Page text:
Now here is something interesting on the religious horizon: Pagans serving on the “Board of Trustees of the Council of the Parliament of World Religions.” There are currently three people on the board, obviously brave individuals in consideration of previous reaction to the mere existence of people who deemed themselves Pagans. As the article “Pagans at the Parliament” outlines, the Greek Orthodox Church pulled out of the Council some 17 years ago because of their bias against Paganism. The article’s author Nancy Vedder-Shults remarks:
In the past the spectrum of disrespect for Paganism has extended from branding us as Satanists to dismissing us as superstitious. From the perspective of Abrahamic traditions, Paganism has essentially been viewed as a heresy. Thus the Greek Orthodox walk-out. But at this Parliament, Pagans made it very clear that we’re aligned with other indigenous religions. Wiccans and Pagans practice the remnants of the pre-Christian, indigenous religions of Europe. Like other indigenous religions, we practice an Earth-based Nature religion. And like other indigenous religions, ours was persecuted by conquerors, who forced us to go underground during the Christianization of Europe.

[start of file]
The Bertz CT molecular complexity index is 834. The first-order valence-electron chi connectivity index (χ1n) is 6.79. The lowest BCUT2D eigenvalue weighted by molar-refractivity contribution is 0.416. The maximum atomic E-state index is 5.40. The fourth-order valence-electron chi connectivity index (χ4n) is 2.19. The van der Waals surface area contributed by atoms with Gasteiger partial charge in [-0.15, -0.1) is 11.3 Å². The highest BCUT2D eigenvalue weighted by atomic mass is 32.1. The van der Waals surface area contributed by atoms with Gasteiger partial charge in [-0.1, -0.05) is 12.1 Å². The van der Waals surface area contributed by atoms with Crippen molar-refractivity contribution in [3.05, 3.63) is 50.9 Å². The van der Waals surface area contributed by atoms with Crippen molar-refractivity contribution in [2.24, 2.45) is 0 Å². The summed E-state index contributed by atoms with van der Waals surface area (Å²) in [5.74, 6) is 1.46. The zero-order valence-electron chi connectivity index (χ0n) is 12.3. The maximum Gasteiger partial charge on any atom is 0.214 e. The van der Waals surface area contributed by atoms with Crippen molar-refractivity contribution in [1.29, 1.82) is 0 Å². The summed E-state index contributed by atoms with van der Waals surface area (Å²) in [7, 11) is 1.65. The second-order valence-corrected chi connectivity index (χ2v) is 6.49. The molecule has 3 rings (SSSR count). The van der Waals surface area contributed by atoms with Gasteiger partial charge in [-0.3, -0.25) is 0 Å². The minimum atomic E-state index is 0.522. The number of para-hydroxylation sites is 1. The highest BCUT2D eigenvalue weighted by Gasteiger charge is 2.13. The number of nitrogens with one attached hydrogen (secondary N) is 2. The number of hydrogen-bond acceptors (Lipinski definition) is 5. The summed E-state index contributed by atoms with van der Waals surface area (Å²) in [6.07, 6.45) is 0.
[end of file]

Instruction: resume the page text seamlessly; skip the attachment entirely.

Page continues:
Considering that “Paganism” in its older meaning has referred to all religions and faiths outside of the three Abrahamic monotheisms – Judaism, Christianity and Islam – in defining Pagans we are talking about a huge percentage of the population: About half the world, in fact. This figure would include all Hindus and Buddhists, to the tune of a possible billion and a half, as well as all the other religions, sects and cults. Then there are the hundreds of millions of non-believers in any organized religion, many of whom consider themselves “atheists,” but also those who are spiritual yet unaffiliated. This massive amount of human beings has every right to be represented on a Council that affirms itself as the Parliament of World Religions. Let us hope they thrive, in fact, and help facillate a reawakening to our ancient shared religious and cultural heritage.